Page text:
My first gainful employment began before my sixteenth birthday, in a Summer's job as what is called a "hand-dinker" — at twenty-five cents an hour — in a slipper-manufacturing firm. It represented about as low a level of skill as one might find in such a place. My assignment was to stand at a wooden block, with a die in the left hand and a shoe-cutter's mallet of several pounds weight in the right, and to punch out as many of the same object as I could, over and over again, each hour. At first, that work seemed to me about as boring as one might imagine. I quickly realized that it need not, and should not be boring.

My thoughts at that work-bench were on the subject of what is called "motion-study." The object of my inquiry, was to discover how I could accomplish the maximum of the desired result with the least effort — soon, I added: the least painful after- effects experienced overnight and the following day. The mental image I adopted, was of the ordinary pendulum of a grandfather's clock: to achieve a rythmical movement, in which my body fought itself the least in bringing about those motions, with the proper force, to achieve the optimal result.

My father had secured this lowly employment for me, as part of his program for training me as a management consulting in the shoe-manufacturing industry. Indeed, this did help to impel me toward the consulting profession. The scientific principle I confronted in seeking to master that lowly, repetitive toil, was an experience which guided my attention to the character and importance of "human engineering" of the operator's work-place, and of the traffic-flow of materials and work-in-progress through the production center locally and the production facility as a whole.

No person, but one who has developed the habit of looking at every experience in this way, should be considered qualified for the profession of "economist." Do not tell me silly money- theories of how objects are bought and sold; tell me exactly how they are produced and how they are physically distributed. Tell me how much labor, of how many people, working under what conditions, is required to provide an acceptable standard of market-basket of goods for one household. Tell me not the importance of a certain amount of money in a salary or wage; tell me not merely the money prices of things. Tell me what kind of a life a year of a man's labor will, on the average, buy for his family household; tell me how you propose to effect economies of labor which will help to improve that life.

Only one who understands the importance of these questions, and has acquired the skills for answering them, is qualified to become an economist. These attitudes and skills are not sufficient, by themselves, to qualify a person as an economist; but, no person who lacks these rudimentary skills will ever be better than useless as an economist.

In recent decades, industrial "time-studies" by teams of so-called "efficiency experts" have become notorious, as the higher-priced, trained industrial engineering was replaced, by the cheaper fellow hired off the street for his skill in wearing in white shirt while using a stop-watch and clip-board on the factory floor. Today, "time studies" are notorious, because the drift has been away from capital-intensive investment in economy of labor, toward increasing the labor-intensity of the work-place. As my own view of "hand-dinking" experience indicates, the purpose of industrial engineers' "human engineering" practice was directly the opposite to policies of labor-intensification; the purpose was to achieve greater productivity and quality with less effort by the operative.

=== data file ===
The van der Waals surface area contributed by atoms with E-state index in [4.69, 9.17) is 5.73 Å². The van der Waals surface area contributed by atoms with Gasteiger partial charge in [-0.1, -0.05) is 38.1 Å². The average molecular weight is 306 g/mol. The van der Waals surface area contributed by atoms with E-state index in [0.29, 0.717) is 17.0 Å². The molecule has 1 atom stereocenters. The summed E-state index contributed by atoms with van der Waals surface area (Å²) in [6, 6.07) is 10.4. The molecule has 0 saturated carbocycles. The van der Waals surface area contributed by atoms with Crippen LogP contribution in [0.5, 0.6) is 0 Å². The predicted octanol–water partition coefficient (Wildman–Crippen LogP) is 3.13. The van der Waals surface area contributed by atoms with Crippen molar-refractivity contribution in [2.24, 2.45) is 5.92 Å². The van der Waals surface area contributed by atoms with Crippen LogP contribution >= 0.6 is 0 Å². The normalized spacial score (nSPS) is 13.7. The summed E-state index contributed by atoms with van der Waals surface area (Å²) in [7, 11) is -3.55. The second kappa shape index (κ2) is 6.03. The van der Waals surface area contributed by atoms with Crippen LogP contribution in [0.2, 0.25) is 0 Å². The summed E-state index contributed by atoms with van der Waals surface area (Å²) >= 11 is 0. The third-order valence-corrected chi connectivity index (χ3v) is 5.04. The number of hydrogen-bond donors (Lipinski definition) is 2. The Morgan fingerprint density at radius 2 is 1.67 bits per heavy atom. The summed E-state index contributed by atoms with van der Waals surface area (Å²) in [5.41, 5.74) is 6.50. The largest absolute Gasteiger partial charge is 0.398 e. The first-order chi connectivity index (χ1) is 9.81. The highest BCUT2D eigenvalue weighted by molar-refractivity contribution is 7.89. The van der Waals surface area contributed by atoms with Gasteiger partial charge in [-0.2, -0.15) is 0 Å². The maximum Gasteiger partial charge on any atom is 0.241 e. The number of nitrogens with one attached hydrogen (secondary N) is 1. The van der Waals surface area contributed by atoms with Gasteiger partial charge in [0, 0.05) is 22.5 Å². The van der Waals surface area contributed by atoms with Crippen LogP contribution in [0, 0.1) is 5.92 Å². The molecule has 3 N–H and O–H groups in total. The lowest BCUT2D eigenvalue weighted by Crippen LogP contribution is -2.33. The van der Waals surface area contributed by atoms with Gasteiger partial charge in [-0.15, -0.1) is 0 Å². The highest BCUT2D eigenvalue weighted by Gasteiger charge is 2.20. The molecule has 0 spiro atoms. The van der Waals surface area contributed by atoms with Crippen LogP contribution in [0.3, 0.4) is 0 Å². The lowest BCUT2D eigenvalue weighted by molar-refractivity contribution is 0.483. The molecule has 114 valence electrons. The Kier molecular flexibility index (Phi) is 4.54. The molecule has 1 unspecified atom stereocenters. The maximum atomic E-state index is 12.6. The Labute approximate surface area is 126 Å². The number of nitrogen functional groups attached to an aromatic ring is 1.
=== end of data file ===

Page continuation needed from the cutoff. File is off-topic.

The benefits of "humanistic engineering" (a better term than "human engineering") include such obvious economic gains to employeer and employee as lower rates of industrial accidents, less cardio-vascular and other illness, and so on.

The skilled industrial engineer did not need to refer to a stop-watch very often. The norms of movements of eyes and limbs, once established, gave the industrial engineer handy reference tables of a sort he understood, because he had learned to construct such tables as part of his professional education. He worked essentially as I thought through the best methods for hand- dinking. He thought about the physical geometry of the movements of man, machine, and work in progress; once he had mapped those qualitative features of the job, he could assign allowed times for each required motion with far greater accuracy than a platoon of time-study boys studying the same work-place.

As a youth, I saw this problem expressed in a brutal way each time I stood in a shoe-manufacturing payroll line-up myself, or observed the operatives punching-out and leaving the plant at the end of the day. I could identify accurately the nature of the occupation of the older operatives, merely from observing their bodily movements as they passed the time-clock. Their bodies were distorted by the combination of labor-intensity with the peculiarities of the organization of the work-place; so, one could spot the lasters, the welters, and so forth, from the posture of their arms, torsos, and way they walked.

Sadly watching that parade, one recognized the human importance of making operatives more the masters of their machinery, less an increasingly crippled appendage of the machine.